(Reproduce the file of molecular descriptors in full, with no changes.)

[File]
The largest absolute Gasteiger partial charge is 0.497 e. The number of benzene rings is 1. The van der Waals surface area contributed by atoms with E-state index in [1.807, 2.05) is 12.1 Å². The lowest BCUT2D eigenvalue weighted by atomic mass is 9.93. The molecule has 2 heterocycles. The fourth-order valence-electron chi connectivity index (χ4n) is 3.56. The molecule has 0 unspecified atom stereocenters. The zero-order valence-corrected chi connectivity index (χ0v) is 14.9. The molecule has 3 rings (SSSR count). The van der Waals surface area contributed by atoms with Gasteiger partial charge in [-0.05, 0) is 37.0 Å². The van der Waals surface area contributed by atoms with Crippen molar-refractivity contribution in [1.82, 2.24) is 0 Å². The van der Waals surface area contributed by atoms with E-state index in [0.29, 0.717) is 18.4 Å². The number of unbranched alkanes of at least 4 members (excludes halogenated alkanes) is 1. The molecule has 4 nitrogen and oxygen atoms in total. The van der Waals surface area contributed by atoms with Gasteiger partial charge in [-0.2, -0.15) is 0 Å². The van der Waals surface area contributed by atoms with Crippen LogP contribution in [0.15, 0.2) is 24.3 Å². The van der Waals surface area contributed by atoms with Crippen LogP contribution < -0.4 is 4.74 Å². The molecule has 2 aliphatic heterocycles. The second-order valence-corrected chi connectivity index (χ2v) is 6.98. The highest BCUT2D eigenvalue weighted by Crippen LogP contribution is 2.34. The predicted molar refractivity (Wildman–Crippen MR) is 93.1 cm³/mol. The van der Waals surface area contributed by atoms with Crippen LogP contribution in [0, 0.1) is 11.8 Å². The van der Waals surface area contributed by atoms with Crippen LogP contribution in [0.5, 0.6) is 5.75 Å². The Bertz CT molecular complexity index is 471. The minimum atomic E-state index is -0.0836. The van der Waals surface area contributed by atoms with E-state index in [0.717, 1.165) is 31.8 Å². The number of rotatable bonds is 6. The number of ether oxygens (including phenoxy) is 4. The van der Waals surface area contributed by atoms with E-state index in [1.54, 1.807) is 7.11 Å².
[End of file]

The largest absolute Gasteiger partial charge is 0.497 e. The number of benzene rings is 1. The van der Waals surface area contributed by atoms with E-state index in [1.807, 2.05) is 12.1 Å². The lowest BCUT2D eigenvalue weighted by atomic mass is 9.93. The molecule has 2 heterocycles. The fourth-order valence-electron chi connectivity index (χ4n) is 3.56. The molecule has 0 unspecified atom stereocenters. The zero-order valence-corrected chi connectivity index (χ0v) is 14.9. The molecule has 3 rings (SSSR count). The van der Waals surface area contributed by atoms with Gasteiger partial charge in [-0.05, 0) is 37.0 Å². The van der Waals surface area contributed by atoms with Crippen molar-refractivity contribution in [1.82, 2.24) is 0 Å². The van der Waals surface area contributed by atoms with E-state index in [0.29, 0.717) is 18.4 Å². The number of unbranched alkanes of at least 4 members (excludes halogenated alkanes) is 1. The molecule has 4 nitrogen and oxygen atoms in total. The van der Waals surface area contributed by atoms with Gasteiger partial charge in [-0.2, -0.15) is 0 Å². The van der Waals surface area contributed by atoms with Crippen LogP contribution in [0.15, 0.2) is 24.3 Å². The van der Waals surface area contributed by atoms with Crippen LogP contribution < -0.4 is 4.74 Å². The molecule has 2 aliphatic heterocycles. The second-order valence-corrected chi connectivity index (χ2v) is 6.98. The highest BCUT2D eigenvalue weighted by Crippen LogP contribution is 2.34. The predicted molar refractivity (Wildman–Crippen MR) is 93.1 cm³/mol. The van der Waals surface area contributed by atoms with Crippen LogP contribution in [0, 0.1) is 11.8 Å². The van der Waals surface area contributed by atoms with Crippen LogP contribution in [0.5, 0.6) is 5.75 Å². The Bertz CT molecular complexity index is 471. The minimum atomic E-state index is -0.0836. The van der Waals surface area contributed by atoms with E-state index in [0.717, 1.165) is 31.8 Å². The number of rotatable bonds is 6. The number of ether oxygens (including phenoxy) is 4. The van der Waals surface area contributed by atoms with E-state index in [1.54, 1.807) is 7.11 Å².